There are very few things in sports, whether it be individually or as part of a team, that can be classed as unstoppable. Maybe Barcelona were as a football team for a while, Arsenal once upon a time too, but in tennis terms Novak Djokovic is most certainly unstoppable at the moment.
The statistics that place him as the world No.1 only tell half the story too, not since the heyday of Roger Federer has a player dominated the field so much.
Without wanting to disrespect Federer, a great Swiss legend, and indeed any other player who lined up against Djokovic at Indian Wells, Andy Murray too, it was almost a forgone conclusion that the Serb would breeze to the title, barring any injury or what-not.
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INDIAN WELLS SOJOURN
The 27-year-old’s 6-3 6-7 6-2 success in the final over Federer, despite dropping his first set of the fortnight, was never really in doubt – his 50th career title is likely to be followed by countless more if he carries on in this vein.
Djokovic really publicised the obvious after lifting the Indian Wells trophy.
"I am at the prime of my career,” he pointed out. “I am going to use every part of this fact to stay where I am and to fight for as many major titles as possible.
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"I don't think these challenges that I go through and the pressure that I feel are harming me or that I find it difficult. It is a privilege because I earned it."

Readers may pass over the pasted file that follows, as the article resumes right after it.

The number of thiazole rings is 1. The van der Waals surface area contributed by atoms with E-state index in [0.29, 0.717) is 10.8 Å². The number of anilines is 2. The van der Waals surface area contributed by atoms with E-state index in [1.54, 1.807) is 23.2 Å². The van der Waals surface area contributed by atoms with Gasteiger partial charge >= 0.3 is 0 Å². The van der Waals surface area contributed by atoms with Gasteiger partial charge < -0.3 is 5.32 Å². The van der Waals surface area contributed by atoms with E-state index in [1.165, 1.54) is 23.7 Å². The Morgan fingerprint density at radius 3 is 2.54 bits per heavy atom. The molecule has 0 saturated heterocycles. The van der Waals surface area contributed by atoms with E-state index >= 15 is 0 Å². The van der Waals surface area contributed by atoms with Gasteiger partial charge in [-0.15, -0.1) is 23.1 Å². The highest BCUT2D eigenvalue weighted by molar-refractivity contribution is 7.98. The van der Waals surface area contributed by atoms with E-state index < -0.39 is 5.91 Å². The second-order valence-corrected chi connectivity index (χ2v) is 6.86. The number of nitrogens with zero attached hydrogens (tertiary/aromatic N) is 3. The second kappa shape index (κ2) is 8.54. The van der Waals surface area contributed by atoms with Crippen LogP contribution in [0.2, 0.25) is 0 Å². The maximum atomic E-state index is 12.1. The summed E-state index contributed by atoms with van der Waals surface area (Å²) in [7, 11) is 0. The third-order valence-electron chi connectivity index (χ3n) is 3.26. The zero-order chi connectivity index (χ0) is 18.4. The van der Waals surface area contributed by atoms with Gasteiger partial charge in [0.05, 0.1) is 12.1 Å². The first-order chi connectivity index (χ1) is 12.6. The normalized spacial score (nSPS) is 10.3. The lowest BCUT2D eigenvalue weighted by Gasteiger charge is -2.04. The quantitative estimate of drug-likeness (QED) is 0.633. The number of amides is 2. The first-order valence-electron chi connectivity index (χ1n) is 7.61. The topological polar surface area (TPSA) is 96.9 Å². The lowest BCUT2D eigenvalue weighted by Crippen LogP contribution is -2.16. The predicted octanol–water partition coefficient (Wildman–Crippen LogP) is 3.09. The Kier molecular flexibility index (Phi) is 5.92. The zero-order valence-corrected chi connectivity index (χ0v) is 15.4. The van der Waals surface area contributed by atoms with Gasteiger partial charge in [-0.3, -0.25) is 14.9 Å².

While he triumphed in the Californian desert for the fourth time, it really won’t be the title that he would have earmarked at the start of the year as the most desirable – though this latest victory is certainly building towards it.
Of course; his elephant in the room, his kryptonite (or at least Rafa Nadal is in this instance), the missing jewel of his crown… I am talking about the French Open and Djokovic’s cursed luck in Paris, the city of love.
PARIS, CITY OF HURT
The more and more Djokovic wins elsewhere and dominates only goes to highlight that he has not yet completed a Career Slam – surely, oh surely, it HAS to be this year.
It is a travesty that a player of the eight-time Grand Slam champion’s ability has not won a Major on all four surfaces. Obviously a huge part of his misfortune has come because of Nadal’s steel-like grip at Roland Garros, no player has ever won the same tournament nine times.
This is the year for a French revolution, to topple Nadal, as the Majorcan continues his struggle for best form following a lengthy injury lay-off throughout 2 014.
The 28-year-old began to show glimpses of the old him at Indian Wells, but has he got enough time to get back the consistency of quality in less than three months? That is the question. Even if he does, however, as long as Djokovic continues down the same road, a road that shows no signs of congestion, then the Serb will simply be too strong in the French capital.
Providing both players avoid injury, the French Open is set to be the best tournament of 2015.
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